Optimizing Stability and Capacity for Lithium-Air Batteries

icon Optimizing Stability and Capacity for Lithium-Air Batteries

T. Batcho, D. Kwabi, D. Perego, R. Omampuliyur, Y. Shao-Horn, C. V. Thompson
Sponsorship: Skoltech Center for Electrochemical Energy Storage

Lithium-air batteries hold promise for the next generation of electric vehicles and other applications. By reacting oxygen directly with lithium ions to form Li2O2 on discharge, they can achieve energy densities 3-5 times higher than current lithium-ion batteries. However, a number of challenges exist for implementing lithium-air batteries, including poor rate capability, poor cyclability, high overpotentials upon charging, and electrode and electrolyte instability. We seek to address these issues by developing new electrode materials and architectures and performing studies of Li2O2 formation under various discharge conditions.
Aligned arrays of carbon nanotubes (CNTs) provide ideal conductive scaffolding materials for Li2O2, while having high void space and low mass. CNTs of 5-10 nm in diameter are grown in aligned forests on catalyst deposited silicon wafers. These forests can be delaminated and placed directly into our cell. We observed near ideal gravimetric capacities and high volumetric capacities. However, carbon has been found to decompose in lithium-air cells and promote electrolyte decomposition. This leads to poor cycling performance and high overpotentials on charge. To avoid these effects, we coated materials such as TiN onto CNTs using atomic layer deposition to chemically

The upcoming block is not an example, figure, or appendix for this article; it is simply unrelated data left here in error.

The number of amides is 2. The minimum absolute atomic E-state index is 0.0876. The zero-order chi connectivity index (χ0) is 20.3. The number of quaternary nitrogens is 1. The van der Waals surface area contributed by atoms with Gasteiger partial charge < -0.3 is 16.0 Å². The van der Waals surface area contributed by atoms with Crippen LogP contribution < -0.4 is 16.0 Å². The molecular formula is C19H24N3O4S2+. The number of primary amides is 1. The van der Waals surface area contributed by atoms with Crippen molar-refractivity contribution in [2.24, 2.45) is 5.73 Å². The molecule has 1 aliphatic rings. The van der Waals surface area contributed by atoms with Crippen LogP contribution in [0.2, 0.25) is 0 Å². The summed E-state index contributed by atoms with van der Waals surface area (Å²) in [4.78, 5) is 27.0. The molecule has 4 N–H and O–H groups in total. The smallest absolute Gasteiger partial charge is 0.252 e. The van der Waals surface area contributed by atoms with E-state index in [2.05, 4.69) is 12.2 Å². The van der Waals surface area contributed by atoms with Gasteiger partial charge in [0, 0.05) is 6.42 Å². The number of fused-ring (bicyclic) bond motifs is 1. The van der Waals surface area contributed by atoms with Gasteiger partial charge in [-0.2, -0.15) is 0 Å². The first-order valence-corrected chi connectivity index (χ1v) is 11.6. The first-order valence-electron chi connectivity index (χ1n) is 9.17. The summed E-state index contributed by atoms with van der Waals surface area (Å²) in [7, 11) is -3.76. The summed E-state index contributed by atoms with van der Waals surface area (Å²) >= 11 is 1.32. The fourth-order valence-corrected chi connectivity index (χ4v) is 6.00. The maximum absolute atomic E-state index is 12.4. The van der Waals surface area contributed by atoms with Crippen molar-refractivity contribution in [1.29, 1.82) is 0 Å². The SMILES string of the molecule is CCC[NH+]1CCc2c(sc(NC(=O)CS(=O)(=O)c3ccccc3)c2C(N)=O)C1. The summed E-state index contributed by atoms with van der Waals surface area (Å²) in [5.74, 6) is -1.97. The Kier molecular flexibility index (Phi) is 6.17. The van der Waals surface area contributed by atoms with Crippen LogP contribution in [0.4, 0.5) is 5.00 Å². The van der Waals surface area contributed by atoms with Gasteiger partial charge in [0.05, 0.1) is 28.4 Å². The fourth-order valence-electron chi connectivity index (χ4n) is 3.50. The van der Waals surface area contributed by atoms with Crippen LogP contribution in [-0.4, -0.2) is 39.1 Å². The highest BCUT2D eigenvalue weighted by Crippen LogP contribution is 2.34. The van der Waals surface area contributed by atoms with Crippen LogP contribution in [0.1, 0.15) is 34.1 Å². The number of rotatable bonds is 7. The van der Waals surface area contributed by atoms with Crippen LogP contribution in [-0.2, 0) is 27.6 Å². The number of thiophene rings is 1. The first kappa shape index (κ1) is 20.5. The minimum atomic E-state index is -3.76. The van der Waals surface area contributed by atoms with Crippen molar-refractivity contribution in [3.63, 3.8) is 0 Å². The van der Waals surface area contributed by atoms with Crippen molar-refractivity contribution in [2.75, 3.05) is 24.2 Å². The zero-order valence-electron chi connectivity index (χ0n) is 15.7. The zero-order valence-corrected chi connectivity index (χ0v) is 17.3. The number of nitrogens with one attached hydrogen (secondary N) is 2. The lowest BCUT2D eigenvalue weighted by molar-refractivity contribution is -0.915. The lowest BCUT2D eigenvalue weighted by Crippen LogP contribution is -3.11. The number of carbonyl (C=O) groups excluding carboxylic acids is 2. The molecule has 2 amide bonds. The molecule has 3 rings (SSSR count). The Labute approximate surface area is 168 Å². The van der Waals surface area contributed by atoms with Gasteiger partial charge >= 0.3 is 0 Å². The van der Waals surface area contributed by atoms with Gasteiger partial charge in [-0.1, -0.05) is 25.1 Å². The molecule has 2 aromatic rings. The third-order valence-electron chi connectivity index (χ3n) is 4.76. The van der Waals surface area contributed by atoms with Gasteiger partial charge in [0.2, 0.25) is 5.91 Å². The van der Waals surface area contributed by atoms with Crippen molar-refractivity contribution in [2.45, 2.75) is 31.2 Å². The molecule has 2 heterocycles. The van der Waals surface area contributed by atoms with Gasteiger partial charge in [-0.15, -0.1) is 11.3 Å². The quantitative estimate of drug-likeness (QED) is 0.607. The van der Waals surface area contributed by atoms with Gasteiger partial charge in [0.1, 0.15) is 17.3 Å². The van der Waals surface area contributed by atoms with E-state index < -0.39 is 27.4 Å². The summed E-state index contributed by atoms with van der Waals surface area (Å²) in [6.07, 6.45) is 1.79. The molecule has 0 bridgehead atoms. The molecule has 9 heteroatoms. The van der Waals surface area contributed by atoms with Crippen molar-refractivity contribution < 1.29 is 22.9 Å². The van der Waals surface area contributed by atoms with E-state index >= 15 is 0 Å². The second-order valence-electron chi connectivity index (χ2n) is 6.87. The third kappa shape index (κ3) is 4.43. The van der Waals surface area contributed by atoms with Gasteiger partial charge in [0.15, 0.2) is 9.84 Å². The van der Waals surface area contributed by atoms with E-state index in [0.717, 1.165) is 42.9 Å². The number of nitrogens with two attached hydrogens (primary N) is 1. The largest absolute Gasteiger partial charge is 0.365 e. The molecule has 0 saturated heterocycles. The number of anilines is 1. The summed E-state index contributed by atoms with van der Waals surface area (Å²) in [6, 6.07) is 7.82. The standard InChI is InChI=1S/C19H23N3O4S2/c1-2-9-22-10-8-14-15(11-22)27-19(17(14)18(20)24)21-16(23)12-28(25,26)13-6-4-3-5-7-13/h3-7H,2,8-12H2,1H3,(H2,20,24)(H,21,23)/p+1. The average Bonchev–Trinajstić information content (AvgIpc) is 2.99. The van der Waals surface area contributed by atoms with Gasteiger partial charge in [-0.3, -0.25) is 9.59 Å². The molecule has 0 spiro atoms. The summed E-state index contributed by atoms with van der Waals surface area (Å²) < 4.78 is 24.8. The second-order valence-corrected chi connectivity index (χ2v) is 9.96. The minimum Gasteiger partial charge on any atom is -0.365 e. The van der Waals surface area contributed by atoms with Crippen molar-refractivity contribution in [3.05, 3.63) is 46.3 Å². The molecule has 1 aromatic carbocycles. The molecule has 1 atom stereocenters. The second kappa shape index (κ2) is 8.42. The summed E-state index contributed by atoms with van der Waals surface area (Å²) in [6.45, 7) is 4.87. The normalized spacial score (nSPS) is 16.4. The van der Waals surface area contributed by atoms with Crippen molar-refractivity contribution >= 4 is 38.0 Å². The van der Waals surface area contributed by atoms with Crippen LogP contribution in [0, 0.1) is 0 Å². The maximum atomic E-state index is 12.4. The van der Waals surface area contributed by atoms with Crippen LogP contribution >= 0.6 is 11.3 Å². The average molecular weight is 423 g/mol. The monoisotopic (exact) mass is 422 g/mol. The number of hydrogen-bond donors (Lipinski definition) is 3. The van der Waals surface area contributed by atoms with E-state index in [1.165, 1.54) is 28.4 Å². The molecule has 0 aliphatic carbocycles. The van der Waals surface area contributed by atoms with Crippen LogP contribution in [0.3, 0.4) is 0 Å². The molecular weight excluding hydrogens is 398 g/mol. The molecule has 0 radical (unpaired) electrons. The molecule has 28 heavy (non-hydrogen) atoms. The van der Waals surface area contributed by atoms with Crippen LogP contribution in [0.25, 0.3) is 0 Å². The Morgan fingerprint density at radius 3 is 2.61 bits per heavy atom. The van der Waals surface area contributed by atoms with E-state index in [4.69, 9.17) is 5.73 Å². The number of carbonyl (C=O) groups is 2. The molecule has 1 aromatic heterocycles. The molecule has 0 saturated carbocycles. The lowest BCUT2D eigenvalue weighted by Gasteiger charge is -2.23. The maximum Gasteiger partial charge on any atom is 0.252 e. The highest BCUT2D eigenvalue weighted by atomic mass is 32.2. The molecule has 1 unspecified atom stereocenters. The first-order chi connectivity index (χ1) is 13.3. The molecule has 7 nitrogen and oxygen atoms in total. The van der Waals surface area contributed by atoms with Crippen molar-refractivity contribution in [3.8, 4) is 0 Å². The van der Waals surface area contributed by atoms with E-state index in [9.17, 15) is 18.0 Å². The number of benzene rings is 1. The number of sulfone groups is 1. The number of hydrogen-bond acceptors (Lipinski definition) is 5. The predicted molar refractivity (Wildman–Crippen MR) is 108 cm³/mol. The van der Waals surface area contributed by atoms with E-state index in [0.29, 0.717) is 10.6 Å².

passivate the carbon surface. These coated CNTs are capable of supporting Li2O2 growth (Figure 1). We are currently working on optimizing conductivity of the deposited films and testing electrochemical performance during charge and cycling.
Another challenge in designing Li-O2 is obtaining optimal volumetric discharge capacity, which can be achieved by promoting the growth of large toroidal deposits of Li2O2 as opposed to thin films, which electrically passivate and cut off cell discharge prior to full void space filling of the electrode. We seek to study the mechanisms of nucleation and growth in order to control these processes. For this study we used carbon paper electrodes for greater reproducibility and facility in modeling. We test these electrodes with potentiostatic discharges, which use a fixed driving force. We can then adapt existing models for electrodeposition to our system to extract rates of surface nucleation and growth based on current transients (Figure 2). By further studying the dependence of these rates on solvent type, potential, and electrode surface, we can find optimal conditions for greater cell capacity and better understand mechanisms of Li2O2 evolution.

 

 

 

SEM micrograph

transients from potentiostatic

FURTHER READING
  • R. R. Mitchel, B. M. Gallant, Y. Shao-Horn, and C. V. Thompson, “Mechanisms of Morphological Evolution of Li2O2 Particles during Electrochemical Growth,” Journal of Physical Chemistry Letters, vol. 4, no. 7, p. 1060, Mar. 2013.
  • B. M. Gallant, R. R. Mitchell, D. G. Kwabi, J. Zhou, L. Zuin, C. V. Thompson, and Y. Shao-Horn, “Chemical and Morphological Changes of Li–O 2 Battery Electrodes upon Cycling,” The Journal of Physical Chemistry C, vol. 116, no. 39, pp. 20800–20805, Oct. 2012.
Last Updated on Thursday, 21 July 2016 20:22